Informational interviews are a great job search networking tactic. You can gain useful industry and company insights. More crucially, you can build relationships that may lead to being referred to hiring managers.
How can you keep in touch and continue the relationship (without being perceived as a pest)?
Let’s say you had an informational interview with Samantha, who does work similar to yours at a company you’re interested in. She has offered you some advice.
Samantha is more likely to feel like her time was well spent – and more likely to want to offer additional advice or leads in the future – if you report back to her on how the advice was useful. That way she feels like she really made a difference.
Before you even leave the meeting, thank her and say “I’ll let you know how this works out.” About a week later, send her an email or card mentioning how you followed up on her advice and what the results have been. Having made a commitment to follow up, you will be perceived as following through on a commitment. No peskiness involved!
And where do you go from there?
Steve Dalton, the author of one of my favorite career books, The 2-Hour Job Search, answered this question in his Q&A forum on LinkedIn:
After you’ve updated your contact a couple of weeks with the status of any referral they gave you (or if they did not give you one), you switch the contact to a recurring monthly check-in. The first monthly check-in should consist of three items:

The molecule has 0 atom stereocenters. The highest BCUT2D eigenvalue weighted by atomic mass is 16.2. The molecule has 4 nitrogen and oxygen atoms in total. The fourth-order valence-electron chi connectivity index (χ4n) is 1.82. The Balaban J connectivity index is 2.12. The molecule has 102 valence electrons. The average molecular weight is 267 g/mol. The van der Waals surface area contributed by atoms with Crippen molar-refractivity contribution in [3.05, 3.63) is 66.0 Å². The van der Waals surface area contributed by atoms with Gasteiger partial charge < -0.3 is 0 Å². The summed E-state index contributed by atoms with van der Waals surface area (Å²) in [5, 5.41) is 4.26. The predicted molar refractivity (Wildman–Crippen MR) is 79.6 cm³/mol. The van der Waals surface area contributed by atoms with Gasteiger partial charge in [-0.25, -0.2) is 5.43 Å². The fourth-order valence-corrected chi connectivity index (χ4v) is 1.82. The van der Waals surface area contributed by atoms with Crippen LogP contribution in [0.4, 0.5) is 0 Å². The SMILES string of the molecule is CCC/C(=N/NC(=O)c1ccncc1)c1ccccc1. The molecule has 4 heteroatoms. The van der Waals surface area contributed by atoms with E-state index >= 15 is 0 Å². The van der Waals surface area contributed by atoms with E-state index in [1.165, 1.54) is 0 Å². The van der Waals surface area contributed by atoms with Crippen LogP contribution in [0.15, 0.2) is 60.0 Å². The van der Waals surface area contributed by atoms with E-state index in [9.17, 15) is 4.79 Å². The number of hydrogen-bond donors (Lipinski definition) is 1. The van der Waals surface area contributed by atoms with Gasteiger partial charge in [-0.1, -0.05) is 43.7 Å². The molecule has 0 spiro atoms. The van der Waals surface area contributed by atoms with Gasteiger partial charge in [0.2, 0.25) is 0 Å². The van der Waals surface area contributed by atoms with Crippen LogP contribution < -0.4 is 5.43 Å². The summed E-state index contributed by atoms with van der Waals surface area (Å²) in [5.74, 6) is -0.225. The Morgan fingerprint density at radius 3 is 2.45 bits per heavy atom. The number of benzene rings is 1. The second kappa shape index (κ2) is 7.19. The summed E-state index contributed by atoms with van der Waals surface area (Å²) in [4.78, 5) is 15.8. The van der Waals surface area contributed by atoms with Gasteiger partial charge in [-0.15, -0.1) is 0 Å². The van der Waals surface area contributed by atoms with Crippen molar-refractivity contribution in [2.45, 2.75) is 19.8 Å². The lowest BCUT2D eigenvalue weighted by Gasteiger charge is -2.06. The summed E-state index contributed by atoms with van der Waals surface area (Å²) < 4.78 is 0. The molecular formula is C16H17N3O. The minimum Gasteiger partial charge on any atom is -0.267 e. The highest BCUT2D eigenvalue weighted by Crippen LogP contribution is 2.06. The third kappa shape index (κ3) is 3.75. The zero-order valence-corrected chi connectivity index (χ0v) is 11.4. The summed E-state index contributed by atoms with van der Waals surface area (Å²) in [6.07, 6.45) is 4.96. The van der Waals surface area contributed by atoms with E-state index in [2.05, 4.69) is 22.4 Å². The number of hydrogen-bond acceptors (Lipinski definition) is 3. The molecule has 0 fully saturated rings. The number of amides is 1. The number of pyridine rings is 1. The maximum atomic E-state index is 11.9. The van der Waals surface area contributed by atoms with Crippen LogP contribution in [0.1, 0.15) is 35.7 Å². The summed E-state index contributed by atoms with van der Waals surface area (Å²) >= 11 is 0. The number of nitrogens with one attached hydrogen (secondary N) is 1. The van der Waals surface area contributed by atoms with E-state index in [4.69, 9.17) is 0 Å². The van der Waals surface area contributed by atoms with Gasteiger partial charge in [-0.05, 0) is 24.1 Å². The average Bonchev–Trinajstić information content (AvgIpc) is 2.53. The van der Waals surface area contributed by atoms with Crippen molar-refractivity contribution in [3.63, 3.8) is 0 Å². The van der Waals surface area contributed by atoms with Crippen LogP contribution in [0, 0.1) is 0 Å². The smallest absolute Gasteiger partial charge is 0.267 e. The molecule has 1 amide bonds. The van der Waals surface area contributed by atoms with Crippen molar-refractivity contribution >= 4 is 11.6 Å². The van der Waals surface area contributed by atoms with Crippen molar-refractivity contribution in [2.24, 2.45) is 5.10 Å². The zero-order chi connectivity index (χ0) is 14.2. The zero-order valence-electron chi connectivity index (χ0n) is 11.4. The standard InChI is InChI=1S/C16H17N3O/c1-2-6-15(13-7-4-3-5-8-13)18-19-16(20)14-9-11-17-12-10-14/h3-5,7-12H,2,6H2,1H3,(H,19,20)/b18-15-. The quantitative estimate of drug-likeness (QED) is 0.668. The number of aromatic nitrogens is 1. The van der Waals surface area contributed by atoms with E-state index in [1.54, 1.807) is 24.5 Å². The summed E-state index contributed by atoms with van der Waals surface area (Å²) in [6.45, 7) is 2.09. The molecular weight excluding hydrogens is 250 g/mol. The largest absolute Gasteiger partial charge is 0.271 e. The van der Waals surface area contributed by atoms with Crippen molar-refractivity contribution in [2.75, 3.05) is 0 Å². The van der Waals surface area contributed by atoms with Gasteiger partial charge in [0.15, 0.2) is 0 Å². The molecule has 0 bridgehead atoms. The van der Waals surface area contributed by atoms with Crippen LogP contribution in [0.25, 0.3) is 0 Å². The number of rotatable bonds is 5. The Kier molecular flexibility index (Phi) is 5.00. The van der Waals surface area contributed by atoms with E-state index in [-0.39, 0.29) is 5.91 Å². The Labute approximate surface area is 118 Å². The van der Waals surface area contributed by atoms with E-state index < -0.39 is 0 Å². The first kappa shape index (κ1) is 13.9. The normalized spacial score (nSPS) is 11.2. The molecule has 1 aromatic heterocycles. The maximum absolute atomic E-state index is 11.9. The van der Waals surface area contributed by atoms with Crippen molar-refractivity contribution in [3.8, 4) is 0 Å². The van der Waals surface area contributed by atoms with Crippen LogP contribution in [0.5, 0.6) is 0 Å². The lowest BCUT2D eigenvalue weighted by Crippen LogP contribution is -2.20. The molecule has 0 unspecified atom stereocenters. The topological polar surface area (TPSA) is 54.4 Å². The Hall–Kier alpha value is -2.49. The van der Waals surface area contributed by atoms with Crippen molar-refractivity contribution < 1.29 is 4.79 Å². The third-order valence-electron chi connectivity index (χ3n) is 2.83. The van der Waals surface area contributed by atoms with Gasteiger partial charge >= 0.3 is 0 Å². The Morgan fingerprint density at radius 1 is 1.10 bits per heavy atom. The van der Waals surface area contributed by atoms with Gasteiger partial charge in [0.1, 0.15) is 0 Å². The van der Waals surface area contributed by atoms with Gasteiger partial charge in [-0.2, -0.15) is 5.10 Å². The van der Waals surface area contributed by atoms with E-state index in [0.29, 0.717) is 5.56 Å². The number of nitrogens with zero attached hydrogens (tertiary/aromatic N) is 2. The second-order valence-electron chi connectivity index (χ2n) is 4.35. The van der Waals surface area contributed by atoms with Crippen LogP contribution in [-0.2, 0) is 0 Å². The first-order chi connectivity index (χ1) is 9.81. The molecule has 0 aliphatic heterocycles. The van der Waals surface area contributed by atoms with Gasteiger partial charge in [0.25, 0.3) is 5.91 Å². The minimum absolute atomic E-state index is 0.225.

1) Recap that best piece of advice or insight they gave you
2) Give a specific example of how you benefited from that advice
3) Ask if they have additional advice
If they don’t have further advice, you make future monthly check-ins more personal, inquiring about vacations & kids, etc., but always thanking them for their advice & asking for more. This reminds them you’re still searching, and prompts them for action.
If you’re still having a hard time asking for something, know that there’s a phenomenon well known to social psychologists, called the Ben Franklin Effect – whereby politely asking someone for a small favor – and following up appropriately afterwards – can actually cause them to offer more help in future than if you had done a favor for them!
Make the most of your informational interviews by turning them into ongoing relationships. This can be far more fruitful – in your job search and even after – than a one-time coffee date that is quickly forgotten.
This post was originally published in May 2016, and has been updated.